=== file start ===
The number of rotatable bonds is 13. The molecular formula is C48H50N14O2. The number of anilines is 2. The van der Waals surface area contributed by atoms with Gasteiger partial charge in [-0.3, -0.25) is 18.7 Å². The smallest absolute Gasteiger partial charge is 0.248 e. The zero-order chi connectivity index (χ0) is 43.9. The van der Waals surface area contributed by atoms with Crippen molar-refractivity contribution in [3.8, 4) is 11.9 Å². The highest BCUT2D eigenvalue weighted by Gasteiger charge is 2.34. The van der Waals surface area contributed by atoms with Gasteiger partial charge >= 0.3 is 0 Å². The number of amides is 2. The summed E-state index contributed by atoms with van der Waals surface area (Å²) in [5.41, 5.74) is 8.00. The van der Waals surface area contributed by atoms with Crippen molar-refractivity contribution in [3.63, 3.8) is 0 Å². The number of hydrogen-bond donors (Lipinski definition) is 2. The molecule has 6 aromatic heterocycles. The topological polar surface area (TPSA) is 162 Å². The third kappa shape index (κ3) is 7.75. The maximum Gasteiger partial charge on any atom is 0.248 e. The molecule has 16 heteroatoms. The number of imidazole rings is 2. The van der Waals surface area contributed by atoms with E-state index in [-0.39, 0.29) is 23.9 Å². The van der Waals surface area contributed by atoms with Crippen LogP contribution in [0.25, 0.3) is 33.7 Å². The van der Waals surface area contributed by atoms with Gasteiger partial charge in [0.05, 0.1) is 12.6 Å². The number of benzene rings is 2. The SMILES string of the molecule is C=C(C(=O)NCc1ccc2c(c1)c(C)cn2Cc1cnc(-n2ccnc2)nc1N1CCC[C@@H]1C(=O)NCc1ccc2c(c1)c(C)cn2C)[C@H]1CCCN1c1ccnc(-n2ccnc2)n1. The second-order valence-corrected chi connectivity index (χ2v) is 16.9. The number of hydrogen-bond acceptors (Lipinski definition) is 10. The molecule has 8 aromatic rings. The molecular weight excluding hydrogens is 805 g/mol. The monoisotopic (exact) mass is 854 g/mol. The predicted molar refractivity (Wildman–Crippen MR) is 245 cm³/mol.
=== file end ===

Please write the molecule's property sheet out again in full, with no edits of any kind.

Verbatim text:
The number of rotatable bonds is 13. The molecular formula is C48H50N14O2. The number of anilines is 2. The van der Waals surface area contributed by atoms with Gasteiger partial charge in [-0.3, -0.25) is 18.7 Å². The smallest absolute Gasteiger partial charge is 0.248 e. The zero-order chi connectivity index (χ0) is 43.9. The van der Waals surface area contributed by atoms with Crippen molar-refractivity contribution in [3.8, 4) is 11.9 Å². The highest BCUT2D eigenvalue weighted by Gasteiger charge is 2.34. The van der Waals surface area contributed by atoms with Gasteiger partial charge >= 0.3 is 0 Å². The number of amides is 2. The summed E-state index contributed by atoms with van der Waals surface area (Å²) in [5.41, 5.74) is 8.00. The van der Waals surface area contributed by atoms with Crippen molar-refractivity contribution in [3.63, 3.8) is 0 Å². The number of hydrogen-bond donors (Lipinski definition) is 2. The molecule has 6 aromatic heterocycles. The topological polar surface area (TPSA) is 162 Å². The third kappa shape index (κ3) is 7.75. The maximum Gasteiger partial charge on any atom is 0.248 e. The molecule has 16 heteroatoms. The number of imidazole rings is 2. The van der Waals surface area contributed by atoms with E-state index in [-0.39, 0.29) is 23.9 Å². The van der Waals surface area contributed by atoms with Crippen LogP contribution in [0.25, 0.3) is 33.7 Å². The van der Waals surface area contributed by atoms with Gasteiger partial charge in [0.05, 0.1) is 12.6 Å². The number of benzene rings is 2. The SMILES string of the molecule is C=C(C(=O)NCc1ccc2c(c1)c(C)cn2Cc1cnc(-n2ccnc2)nc1N1CCC[C@@H]1C(=O)NCc1ccc2c(c1)c(C)cn2C)[C@H]1CCCN1c1ccnc(-n2ccnc2)n1. The second-order valence-corrected chi connectivity index (χ2v) is 16.9. The number of hydrogen-bond acceptors (Lipinski definition) is 10. The molecule has 8 aromatic rings. The molecular weight excluding hydrogens is 805 g/mol. The monoisotopic (exact) mass is 854 g/mol. The predicted molar refractivity (Wildman–Crippen MR) is 245 cm³/mol.